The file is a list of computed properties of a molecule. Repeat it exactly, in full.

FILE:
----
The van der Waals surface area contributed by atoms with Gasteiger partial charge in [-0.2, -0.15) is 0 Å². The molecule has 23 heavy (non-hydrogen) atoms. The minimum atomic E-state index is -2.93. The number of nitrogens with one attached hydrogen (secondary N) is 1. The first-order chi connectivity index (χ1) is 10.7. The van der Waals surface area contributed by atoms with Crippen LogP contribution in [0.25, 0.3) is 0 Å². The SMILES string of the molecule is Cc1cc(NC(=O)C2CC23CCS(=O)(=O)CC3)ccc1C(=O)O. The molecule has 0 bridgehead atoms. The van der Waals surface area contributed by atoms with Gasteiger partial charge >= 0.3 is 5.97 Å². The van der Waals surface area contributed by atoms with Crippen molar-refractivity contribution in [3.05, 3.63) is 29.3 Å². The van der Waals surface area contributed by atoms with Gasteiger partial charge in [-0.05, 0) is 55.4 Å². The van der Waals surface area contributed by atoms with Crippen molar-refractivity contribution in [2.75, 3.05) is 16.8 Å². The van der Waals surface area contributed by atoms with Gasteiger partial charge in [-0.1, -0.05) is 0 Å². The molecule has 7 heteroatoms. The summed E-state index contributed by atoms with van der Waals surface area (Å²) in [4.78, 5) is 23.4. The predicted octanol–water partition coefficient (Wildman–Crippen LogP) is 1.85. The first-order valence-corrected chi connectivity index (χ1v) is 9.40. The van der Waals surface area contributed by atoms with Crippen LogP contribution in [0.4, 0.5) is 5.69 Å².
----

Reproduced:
The van der Waals surface area contributed by atoms with Gasteiger partial charge in [-0.2, -0.15) is 0 Å². The molecule has 23 heavy (non-hydrogen) atoms. The minimum atomic E-state index is -2.93. The number of nitrogens with one attached hydrogen (secondary N) is 1. The first-order chi connectivity index (χ1) is 10.7. The van der Waals surface area contributed by atoms with Crippen LogP contribution in [0.25, 0.3) is 0 Å². The SMILES string of the molecule is Cc1cc(NC(=O)C2CC23CCS(=O)(=O)CC3)ccc1C(=O)O. The molecule has 0 bridgehead atoms. The van der Waals surface area contributed by atoms with Gasteiger partial charge >= 0.3 is 5.97 Å². The van der Waals surface area contributed by atoms with Crippen molar-refractivity contribution in [3.05, 3.63) is 29.3 Å². The van der Waals surface area contributed by atoms with Gasteiger partial charge in [-0.05, 0) is 55.4 Å². The van der Waals surface area contributed by atoms with Crippen molar-refractivity contribution in [2.75, 3.05) is 16.8 Å². The van der Waals surface area contributed by atoms with Gasteiger partial charge in [-0.1, -0.05) is 0 Å². The molecule has 7 heteroatoms. The summed E-state index contributed by atoms with van der Waals surface area (Å²) in [4.78, 5) is 23.4. The predicted octanol–water partition coefficient (Wildman–Crippen LogP) is 1.85. The first-order valence-corrected chi connectivity index (χ1v) is 9.40. The van der Waals surface area contributed by atoms with Crippen LogP contribution in [0.4, 0.5) is 5.69 Å².